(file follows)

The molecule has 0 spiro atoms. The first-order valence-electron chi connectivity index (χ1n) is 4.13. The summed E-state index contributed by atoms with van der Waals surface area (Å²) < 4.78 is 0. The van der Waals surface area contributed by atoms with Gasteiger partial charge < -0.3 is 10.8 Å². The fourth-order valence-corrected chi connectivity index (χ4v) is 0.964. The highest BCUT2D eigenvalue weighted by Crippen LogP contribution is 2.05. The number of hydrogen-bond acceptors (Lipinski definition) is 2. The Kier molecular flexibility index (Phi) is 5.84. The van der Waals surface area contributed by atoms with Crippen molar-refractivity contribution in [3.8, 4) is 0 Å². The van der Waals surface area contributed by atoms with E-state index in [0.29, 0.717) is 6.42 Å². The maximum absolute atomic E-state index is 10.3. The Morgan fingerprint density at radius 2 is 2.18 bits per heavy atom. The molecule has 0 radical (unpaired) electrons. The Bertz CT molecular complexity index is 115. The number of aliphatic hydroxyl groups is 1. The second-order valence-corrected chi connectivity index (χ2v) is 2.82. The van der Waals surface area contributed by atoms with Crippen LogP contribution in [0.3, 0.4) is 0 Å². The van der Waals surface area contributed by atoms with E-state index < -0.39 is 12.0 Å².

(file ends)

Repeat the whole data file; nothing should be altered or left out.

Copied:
The molecule has 0 spiro atoms. The first-order valence-electron chi connectivity index (χ1n) is 4.13. The summed E-state index contributed by atoms with van der Waals surface area (Å²) < 4.78 is 0. The van der Waals surface area contributed by atoms with Gasteiger partial charge < -0.3 is 10.8 Å². The fourth-order valence-corrected chi connectivity index (χ4v) is 0.964. The highest BCUT2D eigenvalue weighted by Crippen LogP contribution is 2.05. The number of hydrogen-bond acceptors (Lipinski definition) is 2. The Kier molecular flexibility index (Phi) is 5.84. The van der Waals surface area contributed by atoms with Crippen molar-refractivity contribution in [3.8, 4) is 0 Å². The van der Waals surface area contributed by atoms with E-state index in [0.29, 0.717) is 6.42 Å². The maximum absolute atomic E-state index is 10.3. The Morgan fingerprint density at radius 2 is 2.18 bits per heavy atom. The molecule has 0 radical (unpaired) electrons. The Bertz CT molecular complexity index is 115. The number of aliphatic hydroxyl groups is 1. The second-order valence-corrected chi connectivity index (χ2v) is 2.82. The van der Waals surface area contributed by atoms with Crippen LogP contribution in [0.3, 0.4) is 0 Å². The van der Waals surface area contributed by atoms with E-state index < -0.39 is 12.0 Å².